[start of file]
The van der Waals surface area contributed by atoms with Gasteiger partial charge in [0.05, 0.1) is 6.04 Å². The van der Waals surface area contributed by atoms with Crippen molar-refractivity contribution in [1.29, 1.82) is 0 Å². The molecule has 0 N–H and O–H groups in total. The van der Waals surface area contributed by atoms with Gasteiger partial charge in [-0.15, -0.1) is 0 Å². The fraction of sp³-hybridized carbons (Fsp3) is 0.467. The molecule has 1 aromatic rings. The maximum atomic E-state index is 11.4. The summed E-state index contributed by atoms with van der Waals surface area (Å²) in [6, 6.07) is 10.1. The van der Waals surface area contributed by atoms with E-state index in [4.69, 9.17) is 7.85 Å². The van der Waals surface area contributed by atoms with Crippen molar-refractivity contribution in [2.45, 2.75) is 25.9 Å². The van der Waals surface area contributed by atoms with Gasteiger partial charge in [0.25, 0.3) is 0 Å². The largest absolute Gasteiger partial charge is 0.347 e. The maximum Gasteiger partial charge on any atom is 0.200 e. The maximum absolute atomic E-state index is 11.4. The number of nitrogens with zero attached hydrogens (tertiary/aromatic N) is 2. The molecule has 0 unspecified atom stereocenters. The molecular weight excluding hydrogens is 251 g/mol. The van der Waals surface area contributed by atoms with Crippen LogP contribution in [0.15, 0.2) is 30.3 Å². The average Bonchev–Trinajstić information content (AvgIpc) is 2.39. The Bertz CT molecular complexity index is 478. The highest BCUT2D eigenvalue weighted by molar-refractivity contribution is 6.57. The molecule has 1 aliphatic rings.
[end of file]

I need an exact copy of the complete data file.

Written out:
The van der Waals surface area contributed by atoms with Gasteiger partial charge in [0.05, 0.1) is 6.04 Å². The van der Waals surface area contributed by atoms with Crippen molar-refractivity contribution in [1.29, 1.82) is 0 Å². The molecule has 0 N–H and O–H groups in total. The van der Waals surface area contributed by atoms with Gasteiger partial charge in [-0.15, -0.1) is 0 Å². The fraction of sp³-hybridized carbons (Fsp3) is 0.467. The molecule has 1 aromatic rings. The maximum atomic E-state index is 11.4. The summed E-state index contributed by atoms with van der Waals surface area (Å²) in [6, 6.07) is 10.1. The van der Waals surface area contributed by atoms with E-state index in [4.69, 9.17) is 7.85 Å². The van der Waals surface area contributed by atoms with Crippen molar-refractivity contribution in [2.45, 2.75) is 25.9 Å². The van der Waals surface area contributed by atoms with Gasteiger partial charge in [0.25, 0.3) is 0 Å². The largest absolute Gasteiger partial charge is 0.347 e. The maximum Gasteiger partial charge on any atom is 0.200 e. The maximum absolute atomic E-state index is 11.4. The number of nitrogens with zero attached hydrogens (tertiary/aromatic N) is 2. The molecule has 0 unspecified atom stereocenters. The molecular weight excluding hydrogens is 251 g/mol. The van der Waals surface area contributed by atoms with Crippen LogP contribution in [0.15, 0.2) is 30.3 Å². The average Bonchev–Trinajstić information content (AvgIpc) is 2.39. The Bertz CT molecular complexity index is 478. The highest BCUT2D eigenvalue weighted by molar-refractivity contribution is 6.57. The molecule has 1 aliphatic rings.